Schema conversion

If you are porting your application from GConf, most likely you already have a GConf schema. GConf comes with a commandline tool gsettings-schema-convert that can help with the task of converting a GConf schema into an equivalent GSettings schema. The tool is not perfect and may need assistance in some cases.

An example for using gsettings-schema-convert

Running gsettings-schema-convert --gconf --xml --schema-id "org.gnome.font-rendering" --output org.gnome.font-rendering.gschema.xml destop_gnome_font_rendering.schemas on the following desktop_gnome_font_rendering.schemas file:

<?xml version="1.0"?>
            <locale name="C">
                <long>The resolution used for converting font sizes to pixel sizes, in dots per inch.</long>

produces an org.gnome.font-rendering.gschema.xml file with the following content:

  <schema id="org.gnome.font-rendering" path="/desktop/gnome/font_rendering/">
    <key name="dpi" type="i">
      <description>The resolution used for converting font sizes to pixel sizes, in dots per inch.</description>

GSettings schemas are identified at runtime by their id (as specified in the XML source file). It is recommended to use a dotted name as schema id, similar in style to a D-Bus bus name, e.g. “org.gnome.SessionManager”. In cases where the settings are general and not specific to one application, the id should not use StudlyCaps, e.g. “org.gnome.font-rendering”. The filename used for the XML schema source is immaterial, but schema compiler expects the files to have the extension .gschema.xml. It is recommended to simply use the schema id as the filename, followed by this extension, e.g. org.gnome.SessionManager.gschema.xml.

The XML source file for your GSettings schema needs to get installed into $datadir/glib-2.0/schemas, and needs to be compiled into a binary form. At runtime, GSettings looks for compiled schemas in the glib-2.0/schemas subdirectories of all XDG_DATA_DIRS directories, so if you install your schema in a different location, you need to set the XDG_DATA_DIRS environment variable appropriately.

Schemas are compiled into binary form by the glib-compile-schemas utility. GIO provides a glib_compile_schemas variable in its pkg-config file pointing to the schema compiler binary.

Using schemas with Meson

You should use install_data() to install the .gschema.xml file in the correct directory, e.g.

install_data('my.app.gschema.xml', install_dir: get_option('datadir') / 'glib-2.0/schemas')

Schema compilation is done at installation time; if you are using Meson 0.57 or newer, you can use the gnome.post_install() function from the GNOME module:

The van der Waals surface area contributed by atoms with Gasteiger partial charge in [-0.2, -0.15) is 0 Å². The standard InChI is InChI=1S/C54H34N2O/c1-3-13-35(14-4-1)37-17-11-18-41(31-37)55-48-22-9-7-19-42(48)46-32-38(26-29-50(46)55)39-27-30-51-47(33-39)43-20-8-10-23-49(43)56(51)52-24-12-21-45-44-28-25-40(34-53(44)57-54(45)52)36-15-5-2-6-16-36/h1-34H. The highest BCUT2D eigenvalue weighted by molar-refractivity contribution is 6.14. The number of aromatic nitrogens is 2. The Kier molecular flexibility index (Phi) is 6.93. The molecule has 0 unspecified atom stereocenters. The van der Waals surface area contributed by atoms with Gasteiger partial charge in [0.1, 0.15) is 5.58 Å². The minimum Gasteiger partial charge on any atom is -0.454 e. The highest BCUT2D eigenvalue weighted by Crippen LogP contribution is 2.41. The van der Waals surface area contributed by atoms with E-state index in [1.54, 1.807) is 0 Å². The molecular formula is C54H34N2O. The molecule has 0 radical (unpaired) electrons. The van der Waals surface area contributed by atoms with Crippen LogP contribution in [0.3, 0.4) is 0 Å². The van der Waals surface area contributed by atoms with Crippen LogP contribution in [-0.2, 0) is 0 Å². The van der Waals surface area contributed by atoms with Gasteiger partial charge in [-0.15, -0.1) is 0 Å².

gnome.post_install(glib_compile_schemas: true)

Alternatively, you can use meson.add_install_script() and the following Python script:

#!/usr/bin/env python3
# build-aux/compile-schemas.py

import os
import subprocess

install_prefix = os.environ['MESON_INSTALL_PREFIX']
schemadir = os.path.join(install_prefix, 'share', 'glib-2.0', 'schemas')

if not os.environ.get('DESTDIR'):
    print('Compiling gsettings schemas...')
    subprocess.call(['glib-compile-schemas', schemadir])

Using schemas with Autotools

GLib provides m4 macros for hiding the various complexities and reduce the chances of getting things wrong.

To handle schemas in your Autotools build, start by adding this to your configure.ac:


Then add this fragment to your Makefile.am:

# gsettings_SCHEMAS is a list of all the schemas you want to install
gsettings_SCHEMAS = my.app.gschema.xml

# include the appropriate makefile rules for schema handling

This is not sufficient on its own. You need to mention what the source of the my.app.gschema.xml file is. If the schema file is distributed directly with your project’s tarball then a mention in EXTRA_DIST is appropriate. If the schema file is generated from another source then you will need the appropriate rule for that, plus probably an item in EXTRA_DIST for the source files used by that rule.

One possible pitfall in doing schema conversion is that the default values in GSettings schemas are parsed by the GVariant parser. This means that strings need to include quotes in the XML. Also note that the types are now specified as GVariant type strings.



<key name="rgba-order" type="s">
  <default>'rgb'</default> <!-- note quotes -->

Another possible complication is that GConf specifies full paths for each key, while a GSettings schema has a ‘path’ attribute that contains the prefix for all the keys in the schema, and individual keys just have a simple name. So



<schema id="org.gnome.font" path="/desktop/gnome/font_rendering/">
  <key name="antialiasing" type="s">

Default values can be localized in both GConf and GSettings schemas, but GSettings uses gettext for the localization. You can specify the gettext domain to use in the gettext-domain attribute. Therefore, when converting localized defaults in GConf,

  <locale name="C">
  <locale name="be">


<schema id="..." gettext-domain="your-domain">
<key name="font-size" type="i">
  <default l10n="messages" context="font_size">18</default>

GSettings uses gettext for translation of default values. The string that is translated is exactly the string that appears inside of the <default> element. This includes the quotation marks that appear around strings. Default values must be marked with the l10n attribute in the <default> tag, which should be set as equal to ‘messages’ or ‘time’ depending on the desired category. An optional translation context can also be specified with the context attribute, as in the example. This is usually recommended, since the string “18” is not particularly easy to translate without context. The translated version of the default value should be stored in the specified gettext-domain. Care must be taken during translation to ensure that all translated values remain syntactically valid; mistakes here will cause runtime errors.